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DeMorgan's laws are a collection of replacement rules for propositional logic that state that the negation of the conjunction of any two propositions is logically equivalent to the disjunction of the negations of those two propositions. They also state that the negation of the disjunction of any two propositions is logically equivalent to the conjunction of the negations of those propositions[1][2] In symbols:

  • \lnot (A \land B) \Leftrightarrow (\lnot A \lor \lnot B)
  • \lnot (A \lor B) \Leftrightarrow (\lnot A \land \lnot B)

In set theory, it is the rule that the complement of the union of any two sets is equal to the intersection of the complements of those two sets[3]. Also, they state that the complement of the intersection of any two sets is equal to the union of the complements of those sets. In symbols:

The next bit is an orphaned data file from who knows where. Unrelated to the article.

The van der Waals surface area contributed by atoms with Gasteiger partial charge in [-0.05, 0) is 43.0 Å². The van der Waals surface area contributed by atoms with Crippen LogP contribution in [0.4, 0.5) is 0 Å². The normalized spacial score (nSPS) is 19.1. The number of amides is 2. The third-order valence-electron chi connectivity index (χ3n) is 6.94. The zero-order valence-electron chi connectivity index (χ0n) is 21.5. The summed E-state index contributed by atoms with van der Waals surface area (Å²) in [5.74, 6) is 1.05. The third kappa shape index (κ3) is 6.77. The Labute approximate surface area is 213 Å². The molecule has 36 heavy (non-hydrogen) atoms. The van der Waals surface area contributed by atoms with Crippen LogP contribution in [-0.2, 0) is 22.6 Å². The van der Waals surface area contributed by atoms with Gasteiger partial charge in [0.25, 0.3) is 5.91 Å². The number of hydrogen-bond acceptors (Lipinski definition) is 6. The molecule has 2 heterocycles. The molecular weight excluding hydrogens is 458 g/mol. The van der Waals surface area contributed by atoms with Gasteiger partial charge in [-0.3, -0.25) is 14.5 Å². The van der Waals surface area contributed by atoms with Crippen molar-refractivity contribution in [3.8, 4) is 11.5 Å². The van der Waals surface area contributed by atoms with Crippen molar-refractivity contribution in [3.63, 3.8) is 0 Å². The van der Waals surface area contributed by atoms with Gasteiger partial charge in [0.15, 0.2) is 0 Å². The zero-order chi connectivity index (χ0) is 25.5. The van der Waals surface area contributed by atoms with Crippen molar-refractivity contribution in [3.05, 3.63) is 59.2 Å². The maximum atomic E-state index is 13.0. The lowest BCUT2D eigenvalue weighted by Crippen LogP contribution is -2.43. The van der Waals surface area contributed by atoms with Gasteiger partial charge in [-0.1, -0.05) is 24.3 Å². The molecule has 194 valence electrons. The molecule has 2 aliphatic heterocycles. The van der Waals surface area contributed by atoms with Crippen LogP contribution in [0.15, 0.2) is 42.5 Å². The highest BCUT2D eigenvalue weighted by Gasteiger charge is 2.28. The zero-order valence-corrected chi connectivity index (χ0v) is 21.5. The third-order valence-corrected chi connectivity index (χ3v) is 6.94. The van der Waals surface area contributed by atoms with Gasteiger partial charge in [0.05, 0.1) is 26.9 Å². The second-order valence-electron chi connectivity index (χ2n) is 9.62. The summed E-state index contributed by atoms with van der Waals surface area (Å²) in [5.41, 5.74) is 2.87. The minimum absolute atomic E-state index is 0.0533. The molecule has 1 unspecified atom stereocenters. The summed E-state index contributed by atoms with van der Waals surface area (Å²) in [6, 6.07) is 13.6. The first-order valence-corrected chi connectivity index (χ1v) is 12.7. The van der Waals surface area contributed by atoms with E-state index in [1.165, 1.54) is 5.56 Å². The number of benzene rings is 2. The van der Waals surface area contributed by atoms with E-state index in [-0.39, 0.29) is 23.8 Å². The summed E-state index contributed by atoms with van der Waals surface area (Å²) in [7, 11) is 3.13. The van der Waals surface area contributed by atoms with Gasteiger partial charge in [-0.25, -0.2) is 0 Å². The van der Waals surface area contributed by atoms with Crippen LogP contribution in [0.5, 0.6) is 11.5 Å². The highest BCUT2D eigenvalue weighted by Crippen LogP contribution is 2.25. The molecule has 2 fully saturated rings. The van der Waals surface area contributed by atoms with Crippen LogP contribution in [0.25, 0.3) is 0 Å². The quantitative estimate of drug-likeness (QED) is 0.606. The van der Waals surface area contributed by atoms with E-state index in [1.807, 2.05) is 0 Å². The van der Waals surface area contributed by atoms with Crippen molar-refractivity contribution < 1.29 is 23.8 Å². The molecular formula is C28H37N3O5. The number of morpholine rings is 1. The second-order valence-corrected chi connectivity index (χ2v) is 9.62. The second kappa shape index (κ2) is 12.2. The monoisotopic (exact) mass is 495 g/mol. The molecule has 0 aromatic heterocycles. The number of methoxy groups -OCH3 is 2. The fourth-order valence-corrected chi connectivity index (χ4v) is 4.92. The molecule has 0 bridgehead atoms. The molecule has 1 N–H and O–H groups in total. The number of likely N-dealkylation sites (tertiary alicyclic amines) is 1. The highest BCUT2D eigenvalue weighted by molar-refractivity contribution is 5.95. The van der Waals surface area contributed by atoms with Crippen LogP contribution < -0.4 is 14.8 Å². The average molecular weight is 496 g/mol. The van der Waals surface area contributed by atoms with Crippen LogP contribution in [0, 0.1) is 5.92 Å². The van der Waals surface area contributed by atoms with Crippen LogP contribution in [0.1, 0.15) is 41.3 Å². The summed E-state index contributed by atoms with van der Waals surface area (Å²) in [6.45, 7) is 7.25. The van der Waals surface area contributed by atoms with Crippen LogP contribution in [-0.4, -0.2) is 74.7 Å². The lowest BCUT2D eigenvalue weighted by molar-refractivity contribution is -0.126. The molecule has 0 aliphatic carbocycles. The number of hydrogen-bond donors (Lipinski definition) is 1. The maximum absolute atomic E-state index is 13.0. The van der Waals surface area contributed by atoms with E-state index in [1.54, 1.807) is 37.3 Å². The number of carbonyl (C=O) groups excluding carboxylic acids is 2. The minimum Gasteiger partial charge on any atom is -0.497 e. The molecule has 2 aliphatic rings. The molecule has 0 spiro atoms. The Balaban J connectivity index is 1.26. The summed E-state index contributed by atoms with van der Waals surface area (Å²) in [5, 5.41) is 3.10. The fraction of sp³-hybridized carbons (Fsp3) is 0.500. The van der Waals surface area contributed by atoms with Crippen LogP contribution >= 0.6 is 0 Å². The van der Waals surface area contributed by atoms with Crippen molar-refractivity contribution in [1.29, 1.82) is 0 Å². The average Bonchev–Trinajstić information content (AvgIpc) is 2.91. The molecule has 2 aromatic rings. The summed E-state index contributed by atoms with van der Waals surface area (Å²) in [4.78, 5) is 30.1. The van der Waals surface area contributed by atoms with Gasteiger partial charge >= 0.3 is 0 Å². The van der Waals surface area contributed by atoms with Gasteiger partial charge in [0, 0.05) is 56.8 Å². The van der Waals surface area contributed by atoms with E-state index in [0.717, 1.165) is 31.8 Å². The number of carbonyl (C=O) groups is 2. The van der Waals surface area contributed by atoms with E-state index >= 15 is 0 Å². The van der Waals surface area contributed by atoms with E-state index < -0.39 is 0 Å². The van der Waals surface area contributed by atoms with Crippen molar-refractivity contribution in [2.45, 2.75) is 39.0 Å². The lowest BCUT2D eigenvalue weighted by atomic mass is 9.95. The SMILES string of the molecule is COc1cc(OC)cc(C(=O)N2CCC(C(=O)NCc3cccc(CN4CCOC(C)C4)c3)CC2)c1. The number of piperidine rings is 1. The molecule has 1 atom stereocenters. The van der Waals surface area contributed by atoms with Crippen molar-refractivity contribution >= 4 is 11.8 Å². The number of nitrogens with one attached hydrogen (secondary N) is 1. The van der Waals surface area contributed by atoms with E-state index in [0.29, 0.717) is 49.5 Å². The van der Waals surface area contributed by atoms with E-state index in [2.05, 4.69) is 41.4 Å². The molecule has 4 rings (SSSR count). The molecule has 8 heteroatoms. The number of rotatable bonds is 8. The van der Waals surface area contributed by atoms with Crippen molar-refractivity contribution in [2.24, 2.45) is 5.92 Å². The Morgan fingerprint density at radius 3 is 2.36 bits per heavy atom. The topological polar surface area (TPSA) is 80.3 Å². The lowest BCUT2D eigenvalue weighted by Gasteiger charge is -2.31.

• (A \cup B)^c = (A^c \cap B^c)
  • (A \cap B)^c = (A^c \cup B^c)

ReferencesEdit

  1. DeMorgan's Laws. Whitman College. Web. 4 April 2017. <https://www.whitman.edu/mathematics/higher_math_online/section01.03.html>
  2. DeMorgan's laws { Philosophy Index }. Philosophy Index.Web.4 April 2017. <http://www.philosophy-index.com/logic/forms/de-morgan-laws.php>
  3. Weisstein, Eric W. "de Morgan's Laws." From MathWorld -- A Wolfram Web Resource. Wolfram Research, Inc. Web. 4 April 2017. <http://mathworld.wolfram.com/deMorgansLaws.html>

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